Olay Olay Olay Olay: Jewish Peoplehood and the Mondial (World Cup)

Last Updated on Monday, 14 June 2010 08:51 Written by bryfy Monday, 14 June 2010 08:51

Recently I was asked about one of my favorite sites in Israel and why it meant so much to me. It took a few moments but then I recalled a place in Israel that always makes me smile – the soccer pitch at Kiriat Moriah in Jerusalem.

This pitch (if you can call it that) is a broken up piece of asphalt with barely visible markings and nets with gaps in them the size of soccer balls. And for those of you who know Kiriat Moriah, and have lived there and eaten in her cafeteria, you may be even more surprised with my choice of favorite Israeli site.

But I hearken back once again to 1990 and World Cup fever had descended on all of us. As an Australian growing up on Aussie Rules and cricket I was rather surprised to learn that there was in fact a world sport and that involved a round ball. But after the initial shock I began to learn a thing or two. Argentineans and Brazilians, who had been best of friends for many months, could come to blows during a soccer match. Grown men could cry inconsolably as never heard of before Cameroon defeated their heroes. And everyone who wasn’t British seemed to despise England.

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Magash HaKesef – The Silver Platter

Last Updated on Sunday, 18 April 2010 03:53 Written by bryfy Sunday, 18 April 2010 10:09

On this Yom Hazikaron (Israeli Fallen Soldiers and Victims of Terrorism Remembrance Day) I want to recall an episode from my first trip to Israel, 20 years ago. It was on Kibbutz Yizre’el, where I lived for 6 months, that I met the members of Garin Shakuf (Transparent) – a group of 18 year old Israelis who had volunteered to extend their army service by working both on a kibbutz and serving in the IDF.

Our group of Aussies and Kiwis made friends very quickly with the members of the Israeli garin. What was not to enjoy? Here we were a large group of motivated, passionate, largely ideologically driven, virile, long-haired people living and working together for an extended period of time. We toiled in the fields and factories together, ate in the dining room together and danced and drunk in the pub together. For all intensive purposes we were fast becoming friends. And despite some language barriers there was enough in common – as Jews coming together from different parts of the world that united us all.

Until one Friday night where the garin told us that we weren’t allowed to come to the pub before midnight.

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BBYO: Take a Bow – Jewish World: Stand Up and Take Notice

Last Updated on Tuesday, 23 February 2010 09:05 Written by bryfy Tuesday, 23 February 2010 09:05

I should start this blog entry by saying that I’m no expert on prayer. I’ll leave others (including some of the Jewish ritual elitists at Jewschool – you know who you are) to debate the issues of tefillah and pluralist prayer services. What I do know is that something is wrong in the House of Prayer and it needs to be fixed. Many of the hundreds of teenagers I meet really enjoy and gain a lot from prayer services at camp, youth group or on their Israel trips. But they get back to their local synagogues and instead of being the creators, running the spirited services they are accustomed to, they’re often relegated to being shushed by a bunch of Serious Men.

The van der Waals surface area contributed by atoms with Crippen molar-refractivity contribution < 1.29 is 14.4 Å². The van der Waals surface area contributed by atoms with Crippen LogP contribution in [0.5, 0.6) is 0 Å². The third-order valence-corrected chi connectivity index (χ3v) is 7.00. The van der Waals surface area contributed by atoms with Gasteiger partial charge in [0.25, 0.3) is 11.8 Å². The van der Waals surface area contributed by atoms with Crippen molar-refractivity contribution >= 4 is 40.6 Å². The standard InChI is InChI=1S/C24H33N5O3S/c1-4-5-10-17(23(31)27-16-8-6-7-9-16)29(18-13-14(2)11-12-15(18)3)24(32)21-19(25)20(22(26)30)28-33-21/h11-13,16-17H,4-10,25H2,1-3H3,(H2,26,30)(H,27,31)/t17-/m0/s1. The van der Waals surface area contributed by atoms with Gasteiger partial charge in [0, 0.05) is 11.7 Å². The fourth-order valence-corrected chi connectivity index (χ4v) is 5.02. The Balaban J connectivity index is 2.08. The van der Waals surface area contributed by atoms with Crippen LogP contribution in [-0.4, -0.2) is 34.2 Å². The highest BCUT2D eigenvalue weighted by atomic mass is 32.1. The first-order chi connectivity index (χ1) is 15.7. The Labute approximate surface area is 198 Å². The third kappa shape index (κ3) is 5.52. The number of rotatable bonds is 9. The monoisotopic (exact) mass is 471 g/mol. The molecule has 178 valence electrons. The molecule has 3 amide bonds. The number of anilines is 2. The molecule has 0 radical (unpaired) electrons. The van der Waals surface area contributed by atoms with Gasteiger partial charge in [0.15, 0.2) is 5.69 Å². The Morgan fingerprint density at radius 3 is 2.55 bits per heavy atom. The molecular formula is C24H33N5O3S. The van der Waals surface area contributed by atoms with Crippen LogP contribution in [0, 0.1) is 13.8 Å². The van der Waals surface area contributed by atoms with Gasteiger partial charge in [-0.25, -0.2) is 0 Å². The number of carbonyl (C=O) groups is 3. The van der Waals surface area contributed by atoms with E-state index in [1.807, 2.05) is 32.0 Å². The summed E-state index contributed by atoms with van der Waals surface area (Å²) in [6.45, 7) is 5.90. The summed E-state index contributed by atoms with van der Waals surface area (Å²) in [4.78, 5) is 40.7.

So when something does come around that’s relevant, meaningful, forward thinking, and accessible to the masses, it deserves our attention and admiration.

I don’t think that I’m making any shockwaves by suggesting that BBYO hasn’t always been perceived as an organization where high quality Jewish learning takes place. That said, it’s time to give credit where credit is due.

BBYO’s Build a Prayer is as simple as it is is effective. It takes much of what we know about Jewish teens today and translates it into a web-based program that enables anyone to create their own Shabbat prayer service. (Similar sites are also available and/or under construction (e.g. Tagged Tanakh and Open Siddur) but none has captivated me in the same way as this one.) Even if you’re not into prayer, this website can serve as a prototype for other Jewish educational ventures.

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This site embodies:

  • Choice
  • Individualization based on community
  • Modern interpretations of Jewish tradition
  • A generation of teenagers who are simultaneously consumers and producers
  • Richness in content (albeit with additions that need to be added)
  • Sophisticated technology
  • Interactive capability
  • The ability to build relationships and networks
  • Being motivated and driven by teenage voices

Sounds just right for this generation of Jews.

All that said, I can already hear objections to this site:

  • What does it say about Jewish tradition if everyone can create their own prayer?
  • What does it say about Jewish community if we have become so individualized?
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